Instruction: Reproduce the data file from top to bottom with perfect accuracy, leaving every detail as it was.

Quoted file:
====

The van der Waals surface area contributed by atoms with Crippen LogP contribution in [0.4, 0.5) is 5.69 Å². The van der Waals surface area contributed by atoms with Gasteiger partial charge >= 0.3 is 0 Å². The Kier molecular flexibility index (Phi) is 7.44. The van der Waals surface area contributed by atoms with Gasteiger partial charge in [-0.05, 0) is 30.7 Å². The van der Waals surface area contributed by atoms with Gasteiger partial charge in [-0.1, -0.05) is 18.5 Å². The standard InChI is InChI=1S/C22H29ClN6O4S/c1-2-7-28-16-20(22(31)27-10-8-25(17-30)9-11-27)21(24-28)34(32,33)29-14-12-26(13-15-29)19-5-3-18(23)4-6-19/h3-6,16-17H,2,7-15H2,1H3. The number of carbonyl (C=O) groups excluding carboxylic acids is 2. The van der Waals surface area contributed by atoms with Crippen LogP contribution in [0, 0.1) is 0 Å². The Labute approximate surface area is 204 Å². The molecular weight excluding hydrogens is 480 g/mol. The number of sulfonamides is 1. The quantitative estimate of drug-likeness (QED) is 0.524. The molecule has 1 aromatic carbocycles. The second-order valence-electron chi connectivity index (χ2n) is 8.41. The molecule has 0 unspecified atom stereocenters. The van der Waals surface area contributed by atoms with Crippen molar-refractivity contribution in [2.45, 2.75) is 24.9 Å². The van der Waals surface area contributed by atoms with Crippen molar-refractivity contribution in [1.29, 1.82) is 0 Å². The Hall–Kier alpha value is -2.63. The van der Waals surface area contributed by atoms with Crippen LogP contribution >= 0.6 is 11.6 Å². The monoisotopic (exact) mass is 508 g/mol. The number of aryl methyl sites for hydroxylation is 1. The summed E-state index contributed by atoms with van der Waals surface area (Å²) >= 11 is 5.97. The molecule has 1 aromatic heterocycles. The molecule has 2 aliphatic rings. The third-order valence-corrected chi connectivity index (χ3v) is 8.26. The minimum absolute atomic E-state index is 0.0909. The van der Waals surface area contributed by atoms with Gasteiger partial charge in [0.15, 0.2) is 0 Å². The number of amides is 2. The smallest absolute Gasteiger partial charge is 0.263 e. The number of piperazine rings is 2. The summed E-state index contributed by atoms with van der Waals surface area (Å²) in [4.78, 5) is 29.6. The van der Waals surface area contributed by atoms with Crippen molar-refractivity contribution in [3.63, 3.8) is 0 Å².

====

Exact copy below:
The van der Waals surface area contributed by atoms with Crippen LogP contribution in [0.4, 0.5) is 5.69 Å². The van der Waals surface area contributed by atoms with Gasteiger partial charge >= 0.3 is 0 Å². The Kier molecular flexibility index (Phi) is 7.44. The van der Waals surface area contributed by atoms with Gasteiger partial charge in [-0.05, 0) is 30.7 Å². The van der Waals surface area contributed by atoms with Gasteiger partial charge in [-0.1, -0.05) is 18.5 Å². The standard InChI is InChI=1S/C22H29ClN6O4S/c1-2-7-28-16-20(22(31)27-10-8-25(17-30)9-11-27)21(24-28)34(32,33)29-14-12-26(13-15-29)19-5-3-18(23)4-6-19/h3-6,16-17H,2,7-15H2,1H3. The number of carbonyl (C=O) groups excluding carboxylic acids is 2. The van der Waals surface area contributed by atoms with Crippen LogP contribution in [0, 0.1) is 0 Å². The Labute approximate surface area is 204 Å². The molecular weight excluding hydrogens is 480 g/mol. The number of sulfonamides is 1. The quantitative estimate of drug-likeness (QED) is 0.524. The molecule has 1 aromatic carbocycles. The second-order valence-electron chi connectivity index (χ2n) is 8.41. The molecule has 0 unspecified atom stereocenters. The van der Waals surface area contributed by atoms with Crippen molar-refractivity contribution in [2.45, 2.75) is 24.9 Å². The van der Waals surface area contributed by atoms with Crippen molar-refractivity contribution in [1.29, 1.82) is 0 Å². The Hall–Kier alpha value is -2.63. The van der Waals surface area contributed by atoms with Crippen LogP contribution >= 0.6 is 11.6 Å². The monoisotopic (exact) mass is 508 g/mol. The number of aryl methyl sites for hydroxylation is 1. The summed E-state index contributed by atoms with van der Waals surface area (Å²) >= 11 is 5.97. The molecule has 1 aromatic heterocycles. The molecule has 2 aliphatic rings. The third-order valence-corrected chi connectivity index (χ3v) is 8.26. The minimum absolute atomic E-state index is 0.0909. The van der Waals surface area contributed by atoms with Gasteiger partial charge in [0.15, 0.2) is 0 Å². The number of amides is 2. The smallest absolute Gasteiger partial charge is 0.263 e. The number of piperazine rings is 2. The summed E-state index contributed by atoms with van der Waals surface area (Å²) in [4.78, 5) is 29.6. The van der Waals surface area contributed by atoms with Crippen molar-refractivity contribution in [3.63, 3.8) is 0 Å².